Aim: This research investigated the mental health of mothers of school-aged children with disabilities in Victoria, Australia.
Methods: A mixed method triangulation design model was used to investigate the mental health of mothers (n= 152) of school-aged children with developmental disabilities. Self-reported medical history and completion of the Short Form Health Survey Version 2 were used to collect data via mail-out survey and follow-up phone interview.
Results: Mothers reported subjective mental health two standard deviations below other Australians and higher rates of depression and anxiety that other Australian women and the adult population in general. Half of participants reported that their health affected their ability to provide the care that their child needed, and half experienced frequent interrupted sleep secondary to the care of their child with a disability. Significantly poorer mental health was reported by mothers with a pre-school-aged child as well as a child with a disability (P < 0.001), mothers with more than one child with a disability (P= 0.038), mothers of children with autism spectrum disorder (ASD) (P= 0.026), and mothers who recognised that their health affected care giving (P < 0.001).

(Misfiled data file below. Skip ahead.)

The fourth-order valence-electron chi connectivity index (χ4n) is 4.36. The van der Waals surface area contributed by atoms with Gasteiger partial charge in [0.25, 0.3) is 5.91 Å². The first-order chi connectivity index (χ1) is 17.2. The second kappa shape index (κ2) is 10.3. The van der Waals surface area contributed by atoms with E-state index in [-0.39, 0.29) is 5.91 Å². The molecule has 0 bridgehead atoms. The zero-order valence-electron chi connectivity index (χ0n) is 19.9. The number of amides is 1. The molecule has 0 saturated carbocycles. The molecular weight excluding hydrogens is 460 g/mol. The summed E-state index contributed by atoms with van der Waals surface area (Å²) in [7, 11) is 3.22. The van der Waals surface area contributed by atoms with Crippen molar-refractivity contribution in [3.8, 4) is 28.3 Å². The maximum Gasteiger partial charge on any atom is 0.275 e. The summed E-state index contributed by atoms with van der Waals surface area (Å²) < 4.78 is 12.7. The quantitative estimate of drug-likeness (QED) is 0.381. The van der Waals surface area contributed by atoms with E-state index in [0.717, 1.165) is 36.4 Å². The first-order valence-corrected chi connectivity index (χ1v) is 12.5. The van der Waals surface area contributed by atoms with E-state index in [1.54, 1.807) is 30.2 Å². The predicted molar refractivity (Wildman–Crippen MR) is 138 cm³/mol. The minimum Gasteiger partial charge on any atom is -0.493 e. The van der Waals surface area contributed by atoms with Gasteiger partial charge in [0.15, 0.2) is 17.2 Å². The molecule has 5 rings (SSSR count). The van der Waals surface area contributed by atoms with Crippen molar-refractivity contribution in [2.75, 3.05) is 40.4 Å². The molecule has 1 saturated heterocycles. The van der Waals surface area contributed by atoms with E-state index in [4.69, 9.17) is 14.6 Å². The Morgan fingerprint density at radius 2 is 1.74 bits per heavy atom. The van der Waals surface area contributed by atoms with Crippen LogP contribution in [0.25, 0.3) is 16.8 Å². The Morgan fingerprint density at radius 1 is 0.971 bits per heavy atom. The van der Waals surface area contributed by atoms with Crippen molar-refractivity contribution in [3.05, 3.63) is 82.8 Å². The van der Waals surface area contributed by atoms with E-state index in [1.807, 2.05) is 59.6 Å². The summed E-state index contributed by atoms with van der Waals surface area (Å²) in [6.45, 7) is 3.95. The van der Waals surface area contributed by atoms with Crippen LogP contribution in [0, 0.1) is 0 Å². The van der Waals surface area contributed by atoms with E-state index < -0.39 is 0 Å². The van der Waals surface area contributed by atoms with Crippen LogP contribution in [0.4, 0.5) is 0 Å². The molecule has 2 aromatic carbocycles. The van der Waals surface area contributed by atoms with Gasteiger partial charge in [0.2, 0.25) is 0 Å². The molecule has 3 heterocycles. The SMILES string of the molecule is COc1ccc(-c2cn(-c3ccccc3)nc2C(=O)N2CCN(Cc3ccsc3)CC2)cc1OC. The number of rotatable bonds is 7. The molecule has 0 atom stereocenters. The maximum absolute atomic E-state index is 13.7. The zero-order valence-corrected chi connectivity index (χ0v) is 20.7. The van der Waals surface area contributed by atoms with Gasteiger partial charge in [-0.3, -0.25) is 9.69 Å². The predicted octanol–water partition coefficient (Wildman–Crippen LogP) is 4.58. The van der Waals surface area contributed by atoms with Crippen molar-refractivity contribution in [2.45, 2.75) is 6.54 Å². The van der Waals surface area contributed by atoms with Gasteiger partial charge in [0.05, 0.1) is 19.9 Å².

Conclusions: The reported mental health of participants in this study indicates that further attention is needed to action health strategies to support mothers of children with disabilities. Health programs and policy that will identify mothers in need of assistance, as well as management strategies that will adequately support mental wellness in mothers is required in Australia.